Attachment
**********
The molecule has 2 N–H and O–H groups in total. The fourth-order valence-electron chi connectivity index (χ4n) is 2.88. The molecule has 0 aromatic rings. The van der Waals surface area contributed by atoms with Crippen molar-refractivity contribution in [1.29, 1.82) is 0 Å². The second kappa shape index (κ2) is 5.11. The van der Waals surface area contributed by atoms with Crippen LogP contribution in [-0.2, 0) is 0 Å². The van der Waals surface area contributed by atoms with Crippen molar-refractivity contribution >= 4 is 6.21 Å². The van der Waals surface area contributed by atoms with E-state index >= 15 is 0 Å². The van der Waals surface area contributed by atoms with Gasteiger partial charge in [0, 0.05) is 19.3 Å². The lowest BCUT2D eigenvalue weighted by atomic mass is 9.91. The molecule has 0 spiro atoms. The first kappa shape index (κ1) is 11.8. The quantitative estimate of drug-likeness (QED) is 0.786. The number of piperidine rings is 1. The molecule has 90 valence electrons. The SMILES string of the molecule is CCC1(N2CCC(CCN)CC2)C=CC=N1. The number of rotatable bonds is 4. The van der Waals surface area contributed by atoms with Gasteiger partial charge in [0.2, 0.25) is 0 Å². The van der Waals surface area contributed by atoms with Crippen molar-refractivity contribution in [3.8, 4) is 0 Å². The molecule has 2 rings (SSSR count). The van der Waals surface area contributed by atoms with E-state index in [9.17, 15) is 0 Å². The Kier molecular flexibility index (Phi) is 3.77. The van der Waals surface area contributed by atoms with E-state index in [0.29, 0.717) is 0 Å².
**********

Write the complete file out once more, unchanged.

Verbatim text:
The molecule has 2 N–H and O–H groups in total. The fourth-order valence-electron chi connectivity index (χ4n) is 2.88. The molecule has 0 aromatic rings. The van der Waals surface area contributed by atoms with Crippen molar-refractivity contribution in [1.29, 1.82) is 0 Å². The second kappa shape index (κ2) is 5.11. The van der Waals surface area contributed by atoms with Crippen LogP contribution in [-0.2, 0) is 0 Å². The van der Waals surface area contributed by atoms with Crippen molar-refractivity contribution >= 4 is 6.21 Å². The van der Waals surface area contributed by atoms with E-state index >= 15 is 0 Å². The van der Waals surface area contributed by atoms with Gasteiger partial charge in [0, 0.05) is 19.3 Å². The lowest BCUT2D eigenvalue weighted by atomic mass is 9.91. The molecule has 0 spiro atoms. The first kappa shape index (κ1) is 11.8. The quantitative estimate of drug-likeness (QED) is 0.786. The number of piperidine rings is 1. The molecule has 90 valence electrons. The SMILES string of the molecule is CCC1(N2CCC(CCN)CC2)C=CC=N1. The number of rotatable bonds is 4. The van der Waals surface area contributed by atoms with Gasteiger partial charge in [0.2, 0.25) is 0 Å². The van der Waals surface area contributed by atoms with Crippen molar-refractivity contribution in [3.8, 4) is 0 Å². The molecule has 2 rings (SSSR count). The van der Waals surface area contributed by atoms with E-state index in [9.17, 15) is 0 Å². The Kier molecular flexibility index (Phi) is 3.77. The van der Waals surface area contributed by atoms with E-state index in [0.29, 0.717) is 0 Å².